Friday, November 11, 2011

Survey: Government Physicians Practice Less Defensive Medicine Than Private Sector Peers

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ATLANTA, GA (July 6, 2011) - Physicians working under contract with the federal government practice less defensive medicine than their private sector peers, according to a new survey by Atlanta-based clinical staffing organization, Jackson Healthcare.

According to the U.S. Bureau of Labor Statistics, approximately 21,000 physicians and surgeons are employed by the federal government in a full-time or part-time capacity. Of those under contract with the federal government, their scope includes the U.S. Department of Veterans Affairs, U.S. Department of Defense, U.S. Department of Justice (Federal Bureau of Prisons), U.S. Department of State, U.S. Department of Health and Human Services and U.S. Public Health Service Commission Corps.

Forty-eight percent of government-contracted physicians report practicing defensive medicine. This is notably less than the private sector.

Similar studies of private sector physicians by Gallup and Jackson Healthcare in 2010 found that 73 percent and 92 percent of private sector physicians, respectively, admitted to practicing defensive medicine. Of the physician respondents who have worked in both the government and private sectors, 62 percent reported practicing more defensive medicine in the private sector than in the government sector. Thirty-four percent reported practicing the same amount in both.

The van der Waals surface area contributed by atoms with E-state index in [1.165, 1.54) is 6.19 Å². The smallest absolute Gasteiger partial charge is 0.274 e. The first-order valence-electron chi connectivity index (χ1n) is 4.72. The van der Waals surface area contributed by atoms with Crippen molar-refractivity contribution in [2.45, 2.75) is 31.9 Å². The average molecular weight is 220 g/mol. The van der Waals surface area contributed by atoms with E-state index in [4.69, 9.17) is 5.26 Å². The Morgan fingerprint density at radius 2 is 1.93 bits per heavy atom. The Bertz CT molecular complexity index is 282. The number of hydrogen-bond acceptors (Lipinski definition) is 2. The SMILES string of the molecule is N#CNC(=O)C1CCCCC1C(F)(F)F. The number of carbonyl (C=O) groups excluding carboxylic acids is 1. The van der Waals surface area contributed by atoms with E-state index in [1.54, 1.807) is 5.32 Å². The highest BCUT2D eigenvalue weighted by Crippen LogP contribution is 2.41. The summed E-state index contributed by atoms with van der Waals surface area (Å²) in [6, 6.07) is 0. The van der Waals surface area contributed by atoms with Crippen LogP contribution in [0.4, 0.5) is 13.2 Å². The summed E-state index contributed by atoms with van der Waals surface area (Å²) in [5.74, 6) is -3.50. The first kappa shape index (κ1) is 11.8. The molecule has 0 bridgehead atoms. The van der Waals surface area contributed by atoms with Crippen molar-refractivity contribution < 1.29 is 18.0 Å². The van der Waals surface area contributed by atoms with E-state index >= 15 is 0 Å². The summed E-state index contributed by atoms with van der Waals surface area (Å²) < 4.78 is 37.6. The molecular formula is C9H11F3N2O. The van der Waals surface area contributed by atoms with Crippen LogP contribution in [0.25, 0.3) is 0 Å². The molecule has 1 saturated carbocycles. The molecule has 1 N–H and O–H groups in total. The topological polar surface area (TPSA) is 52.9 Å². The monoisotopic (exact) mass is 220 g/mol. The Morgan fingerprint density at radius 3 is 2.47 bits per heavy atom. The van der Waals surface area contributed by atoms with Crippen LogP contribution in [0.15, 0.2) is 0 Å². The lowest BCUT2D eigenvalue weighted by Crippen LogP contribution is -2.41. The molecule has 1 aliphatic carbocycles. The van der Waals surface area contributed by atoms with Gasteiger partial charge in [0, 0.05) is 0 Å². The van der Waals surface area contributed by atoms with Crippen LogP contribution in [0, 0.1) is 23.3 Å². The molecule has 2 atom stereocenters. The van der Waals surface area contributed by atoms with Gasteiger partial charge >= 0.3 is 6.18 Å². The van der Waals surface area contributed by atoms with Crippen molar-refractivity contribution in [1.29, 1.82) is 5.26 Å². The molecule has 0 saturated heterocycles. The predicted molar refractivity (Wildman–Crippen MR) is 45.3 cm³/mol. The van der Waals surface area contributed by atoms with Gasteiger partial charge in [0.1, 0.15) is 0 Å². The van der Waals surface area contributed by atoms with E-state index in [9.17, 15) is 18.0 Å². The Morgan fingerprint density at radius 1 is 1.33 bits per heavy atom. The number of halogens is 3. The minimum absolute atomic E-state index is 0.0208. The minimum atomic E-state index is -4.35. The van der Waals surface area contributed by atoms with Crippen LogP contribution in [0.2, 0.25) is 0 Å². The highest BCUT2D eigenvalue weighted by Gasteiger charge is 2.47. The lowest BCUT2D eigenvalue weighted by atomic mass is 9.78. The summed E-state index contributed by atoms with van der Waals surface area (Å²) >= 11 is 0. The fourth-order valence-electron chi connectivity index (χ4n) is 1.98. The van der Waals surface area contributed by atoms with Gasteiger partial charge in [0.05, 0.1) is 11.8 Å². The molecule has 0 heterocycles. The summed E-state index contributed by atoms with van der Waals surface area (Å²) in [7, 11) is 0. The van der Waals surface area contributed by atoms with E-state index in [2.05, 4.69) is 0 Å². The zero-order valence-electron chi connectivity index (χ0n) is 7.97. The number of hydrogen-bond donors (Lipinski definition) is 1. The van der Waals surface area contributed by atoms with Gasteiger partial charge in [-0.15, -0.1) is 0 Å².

According to Jackson Healthcare Chairman and CEO, Richard L. Jackson, “Physicians working for the federal government feel less personally threatened by medical malpractice lawsuits than their counterparts in the private sector.”

Jackson said that the Federal Tort Claims Act offers government-contracted physicians protection against personal financial liability, whereas private sector physicians work under the constant shadow of lawsuit lottery suits.

One government physician respondent wrote that there was “less fear of malpractice in the federal system.” He believed he had protection since punitive damages can’t be made against the government and the patient population is less likely to sue.

The survey also found that physicians working for the Department of Defense reported the least amount of defensive medicine, compared with physicians working for the Veterans Administration and in the private sector.

“The root driver of defensive medicine, and its inflation of our overall healthcare costs, is the fact that physicians in the private sector are the only physicians in the world who are personally financially liable for mistakes,” says Jackson.

Jackson is currently working on federal and state-specific solutions that protect patients, while reducing defensive medicine. Further details of this survey can be found at

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